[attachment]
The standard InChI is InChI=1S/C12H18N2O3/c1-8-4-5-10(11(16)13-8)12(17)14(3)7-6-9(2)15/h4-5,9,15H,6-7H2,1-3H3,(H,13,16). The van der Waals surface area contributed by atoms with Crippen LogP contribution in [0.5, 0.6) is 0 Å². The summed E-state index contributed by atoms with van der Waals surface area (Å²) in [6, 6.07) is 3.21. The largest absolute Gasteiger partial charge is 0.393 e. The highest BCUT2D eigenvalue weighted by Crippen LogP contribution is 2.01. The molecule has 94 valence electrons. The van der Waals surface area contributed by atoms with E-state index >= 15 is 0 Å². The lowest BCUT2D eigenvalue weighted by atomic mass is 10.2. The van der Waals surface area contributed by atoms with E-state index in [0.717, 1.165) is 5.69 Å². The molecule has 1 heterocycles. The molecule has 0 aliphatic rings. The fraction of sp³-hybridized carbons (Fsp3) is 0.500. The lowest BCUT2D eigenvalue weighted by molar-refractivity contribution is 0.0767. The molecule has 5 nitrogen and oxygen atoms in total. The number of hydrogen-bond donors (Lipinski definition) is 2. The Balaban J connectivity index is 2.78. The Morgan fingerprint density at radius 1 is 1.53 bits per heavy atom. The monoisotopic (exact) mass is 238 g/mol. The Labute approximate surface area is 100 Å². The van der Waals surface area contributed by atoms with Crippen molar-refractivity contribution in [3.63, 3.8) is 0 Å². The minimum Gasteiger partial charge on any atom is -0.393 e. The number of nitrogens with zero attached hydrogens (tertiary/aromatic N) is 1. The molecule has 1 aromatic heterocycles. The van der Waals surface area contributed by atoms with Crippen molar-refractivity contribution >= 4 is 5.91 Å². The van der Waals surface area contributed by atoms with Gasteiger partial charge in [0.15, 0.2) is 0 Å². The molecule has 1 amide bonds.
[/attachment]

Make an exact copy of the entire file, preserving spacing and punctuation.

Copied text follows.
The standard InChI is InChI=1S/C12H18N2O3/c1-8-4-5-10(11(16)13-8)12(17)14(3)7-6-9(2)15/h4-5,9,15H,6-7H2,1-3H3,(H,13,16). The van der Waals surface area contributed by atoms with Crippen LogP contribution in [0.5, 0.6) is 0 Å². The summed E-state index contributed by atoms with van der Waals surface area (Å²) in [6, 6.07) is 3.21. The largest absolute Gasteiger partial charge is 0.393 e. The highest BCUT2D eigenvalue weighted by Crippen LogP contribution is 2.01. The molecule has 94 valence electrons. The van der Waals surface area contributed by atoms with E-state index >= 15 is 0 Å². The lowest BCUT2D eigenvalue weighted by atomic mass is 10.2. The van der Waals surface area contributed by atoms with E-state index in [0.717, 1.165) is 5.69 Å². The molecule has 1 heterocycles. The molecule has 0 aliphatic rings. The fraction of sp³-hybridized carbons (Fsp3) is 0.500. The lowest BCUT2D eigenvalue weighted by molar-refractivity contribution is 0.0767. The molecule has 5 nitrogen and oxygen atoms in total. The number of hydrogen-bond donors (Lipinski definition) is 2. The Balaban J connectivity index is 2.78. The Morgan fingerprint density at radius 1 is 1.53 bits per heavy atom. The monoisotopic (exact) mass is 238 g/mol. The Labute approximate surface area is 100 Å². The van der Waals surface area contributed by atoms with Crippen molar-refractivity contribution in [3.63, 3.8) is 0 Å². The minimum Gasteiger partial charge on any atom is -0.393 e. The number of nitrogens with zero attached hydrogens (tertiary/aromatic N) is 1. The molecule has 1 aromatic heterocycles. The van der Waals surface area contributed by atoms with Crippen molar-refractivity contribution >= 4 is 5.91 Å². The van der Waals surface area contributed by atoms with Gasteiger partial charge in [0.15, 0.2) is 0 Å². The molecule has 1 amide bonds.